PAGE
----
How I Learned to Drive is a love story, a tale of sexual molestation, a family portrait, and a coming of age tale. Paula Vogel has packed a lot of material into this relentless little play. My music director observed after our first run that the play is constantly in transition. How I Learned to Drive never stays in one place or even one year for very long. Instead the play invites the audience to take a road trip with narrator and protagonist Li’l Bit as she revisits memories of an affair with her uncle, Peck, and processes not just how he and the rest of the family shaped her but the choices she made and a time when she had no choice.
Lolita, the novel that How I Learned to Drive pays homage to, spends a lot of time on the road. Humbert uses road trips as a means of distracting and disorienting Lolita. Unlike Peck, Humbert does not teach the object of his affection how to drive. Lolita, however, does get behind the wheel. Humbert observes:
“I could make out Lo ludicrously at the wheel, and the engine was certainly running – though I remembered I had cut it but had not applied the emergency brake; and during the brief space of throb-time that it took me to reach the croaking machine which came to a standstill at last, it dawned upon me that during the last two years little Lo had had ample time to pick up the rudiments of driving” (228-29).
Humbert’s deepest fear that Lolita will leave him is about to come true. He fights tooth and nail to stop her. Peck shares Humbert’s fear. Peck, however, teaches Li’l Bit to drive. He encourages her to go to college. Paula Vogel points out “the thing that I find noble about” Peck is “he taught his niece how to reject him. I think he’s given her the tools and ego development to destroy him.” (1997 Interview)
It is not that Peck is a good pedophile and Humbert a bad one. Comparing Peck and Humbert is more akin to comparing the murderers, Othello and Iago. Othello and Peck succumb to demons that they cannot disentangle from their angels while Humbert and Iago worship their demons.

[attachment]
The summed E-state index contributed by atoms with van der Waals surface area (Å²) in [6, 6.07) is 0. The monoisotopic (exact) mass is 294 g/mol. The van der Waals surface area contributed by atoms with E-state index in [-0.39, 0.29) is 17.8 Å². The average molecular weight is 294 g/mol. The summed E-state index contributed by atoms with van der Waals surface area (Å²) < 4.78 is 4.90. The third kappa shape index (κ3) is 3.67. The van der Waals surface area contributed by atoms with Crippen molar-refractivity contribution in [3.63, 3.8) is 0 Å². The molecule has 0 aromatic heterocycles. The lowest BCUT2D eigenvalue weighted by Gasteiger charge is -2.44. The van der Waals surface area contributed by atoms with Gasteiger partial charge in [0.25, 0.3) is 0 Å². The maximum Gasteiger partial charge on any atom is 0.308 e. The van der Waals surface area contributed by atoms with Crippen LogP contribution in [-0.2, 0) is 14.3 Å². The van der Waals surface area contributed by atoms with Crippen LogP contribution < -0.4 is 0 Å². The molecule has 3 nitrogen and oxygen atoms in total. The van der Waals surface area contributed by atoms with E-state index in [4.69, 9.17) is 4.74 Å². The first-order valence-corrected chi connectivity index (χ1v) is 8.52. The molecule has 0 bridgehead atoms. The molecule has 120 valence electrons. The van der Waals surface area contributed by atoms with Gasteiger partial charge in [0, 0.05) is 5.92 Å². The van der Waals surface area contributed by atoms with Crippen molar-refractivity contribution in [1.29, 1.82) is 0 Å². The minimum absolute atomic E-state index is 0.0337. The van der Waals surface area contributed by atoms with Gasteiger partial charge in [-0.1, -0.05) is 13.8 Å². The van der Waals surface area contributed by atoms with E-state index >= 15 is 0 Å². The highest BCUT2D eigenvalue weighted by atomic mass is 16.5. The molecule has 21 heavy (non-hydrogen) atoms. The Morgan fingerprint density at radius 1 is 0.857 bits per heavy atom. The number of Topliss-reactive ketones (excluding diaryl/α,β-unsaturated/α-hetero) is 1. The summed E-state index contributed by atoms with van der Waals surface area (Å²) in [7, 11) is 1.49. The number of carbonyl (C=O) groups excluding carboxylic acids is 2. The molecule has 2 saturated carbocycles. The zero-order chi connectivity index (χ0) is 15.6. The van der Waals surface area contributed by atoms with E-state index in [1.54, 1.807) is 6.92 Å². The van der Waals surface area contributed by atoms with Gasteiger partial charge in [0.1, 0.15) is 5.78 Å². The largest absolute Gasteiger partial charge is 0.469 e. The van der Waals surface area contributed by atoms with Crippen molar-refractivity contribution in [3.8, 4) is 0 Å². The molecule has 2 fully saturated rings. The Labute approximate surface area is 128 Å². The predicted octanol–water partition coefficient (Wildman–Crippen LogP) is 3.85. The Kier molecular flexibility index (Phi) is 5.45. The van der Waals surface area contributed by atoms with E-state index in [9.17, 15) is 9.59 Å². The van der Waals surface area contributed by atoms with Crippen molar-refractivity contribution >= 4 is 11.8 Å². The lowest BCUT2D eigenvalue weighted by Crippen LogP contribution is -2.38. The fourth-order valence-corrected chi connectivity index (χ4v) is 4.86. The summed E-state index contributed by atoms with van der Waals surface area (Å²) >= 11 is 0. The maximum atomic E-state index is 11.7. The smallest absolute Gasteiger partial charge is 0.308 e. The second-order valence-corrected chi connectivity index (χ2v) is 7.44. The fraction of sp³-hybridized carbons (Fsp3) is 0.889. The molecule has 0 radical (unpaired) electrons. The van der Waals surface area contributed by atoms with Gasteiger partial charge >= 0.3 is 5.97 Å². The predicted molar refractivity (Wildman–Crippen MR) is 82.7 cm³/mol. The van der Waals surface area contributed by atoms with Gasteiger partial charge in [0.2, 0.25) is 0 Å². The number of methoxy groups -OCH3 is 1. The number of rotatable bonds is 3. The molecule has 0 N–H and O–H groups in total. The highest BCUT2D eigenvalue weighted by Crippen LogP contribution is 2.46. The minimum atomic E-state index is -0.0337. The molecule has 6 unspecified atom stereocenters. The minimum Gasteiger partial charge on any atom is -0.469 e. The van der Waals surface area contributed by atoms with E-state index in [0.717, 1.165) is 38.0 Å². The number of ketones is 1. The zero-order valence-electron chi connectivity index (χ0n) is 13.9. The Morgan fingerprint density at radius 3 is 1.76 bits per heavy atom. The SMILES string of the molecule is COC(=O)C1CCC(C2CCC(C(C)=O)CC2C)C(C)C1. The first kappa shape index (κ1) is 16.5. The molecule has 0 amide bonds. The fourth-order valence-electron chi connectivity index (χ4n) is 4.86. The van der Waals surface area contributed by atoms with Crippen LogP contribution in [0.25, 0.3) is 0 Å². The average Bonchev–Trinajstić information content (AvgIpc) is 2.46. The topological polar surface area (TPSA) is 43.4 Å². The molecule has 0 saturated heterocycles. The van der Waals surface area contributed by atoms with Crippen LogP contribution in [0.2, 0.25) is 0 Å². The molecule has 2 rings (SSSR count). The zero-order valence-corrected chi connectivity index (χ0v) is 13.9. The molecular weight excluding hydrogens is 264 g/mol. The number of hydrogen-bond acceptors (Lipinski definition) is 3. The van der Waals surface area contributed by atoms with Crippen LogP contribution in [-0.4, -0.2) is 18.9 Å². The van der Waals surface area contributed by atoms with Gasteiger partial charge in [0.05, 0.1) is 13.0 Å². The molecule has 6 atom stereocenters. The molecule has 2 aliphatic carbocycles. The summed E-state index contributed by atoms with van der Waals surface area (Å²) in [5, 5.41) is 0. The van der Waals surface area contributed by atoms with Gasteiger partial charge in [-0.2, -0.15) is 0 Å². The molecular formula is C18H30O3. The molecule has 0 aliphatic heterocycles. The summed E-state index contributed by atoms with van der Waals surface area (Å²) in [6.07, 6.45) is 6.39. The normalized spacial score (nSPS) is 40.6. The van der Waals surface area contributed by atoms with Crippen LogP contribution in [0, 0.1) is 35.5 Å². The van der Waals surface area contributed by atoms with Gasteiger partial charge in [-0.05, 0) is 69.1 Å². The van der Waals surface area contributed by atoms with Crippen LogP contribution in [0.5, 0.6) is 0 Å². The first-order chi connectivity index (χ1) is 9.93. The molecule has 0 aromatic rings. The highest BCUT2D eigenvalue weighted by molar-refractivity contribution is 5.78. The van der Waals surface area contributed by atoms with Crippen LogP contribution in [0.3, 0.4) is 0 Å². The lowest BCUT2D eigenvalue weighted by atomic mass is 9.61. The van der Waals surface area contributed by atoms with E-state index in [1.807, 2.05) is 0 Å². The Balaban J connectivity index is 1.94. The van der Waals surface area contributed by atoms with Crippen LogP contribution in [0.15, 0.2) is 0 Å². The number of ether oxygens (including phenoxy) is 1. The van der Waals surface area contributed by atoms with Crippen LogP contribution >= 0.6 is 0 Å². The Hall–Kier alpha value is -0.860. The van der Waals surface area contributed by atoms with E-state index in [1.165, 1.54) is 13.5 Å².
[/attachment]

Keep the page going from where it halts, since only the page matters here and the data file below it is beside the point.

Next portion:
Both Lolita and How I Learned to Drive contain a devastating proposal scene near their conclusion. Humbert wants Lolita to leave her husband and come away with him forever. Peck wants to leave his wife and marry Li’l Bit. Lolita rejects Humbert. She stumbles to explain that she would sooner go back to an abusive ex-boyfriend. Humbert imagines her meaning:
“She groped for words. I supplied them mentally (“He broke my heart. You merely broke my life”).
Nabokov does not give the reader much hope for Lolita. She is a pregnant teenager dependent on her husband for fulfillment. Of course, we are seeing her through Humbert’s less than objective eyes. This is the end of the road for her. Lolita may have star billing as the novel’s titular character but the story belongs to Humbert.
Photo Credit: Ari Grey
How I Learned to Drive is more of a duet. Li’l Bit’s rejection of Peck is not the end of her story but rather a beginning. The play is a portrait of a woman processing her past and moving beyond it. To do that though, she must not only share the terrible thing Peck did to her, she has to share how he loved her and she loved him. At the end of the day it is that love story that makes How I Learned to Drive so beautiful and unnerving. Sadly most stories of abuse, assault, molestation, and rape do not involve strangers but people who we once loved, people who were supposed to love us. How I Learned to Drive is a fictional reflection of that reality.
Li’l Bit is not broken. As dark and tragic a play as How I Learned to Drive is, it is also full of hope. And humor. If you are in Portland, I hope you will come see it.
How I Learned to Drive opens Friday and shows for six performances: Fridays & Saturdays September 7th, 8th, 14th & 15th at 8 pm and Sundays September 9th & 16th at 2pm at the Backdoor Theater 4319 SE Hawthorne Blvd. Tickets available online. Cast is David M. Brown, Elizabeth Garrett, and Melanie Moseley as The Greek Chorus, Natalie Stringer as Li’l Bit, and Tommy Harrington as Peck.
P.S. I am producing How I Learned to Drive in collaboration with Patrick J. Cox and Tobias Ryan. We are trying to raise about a third of the total production costs through donor contributions. Please visit our campaign page and consider donating.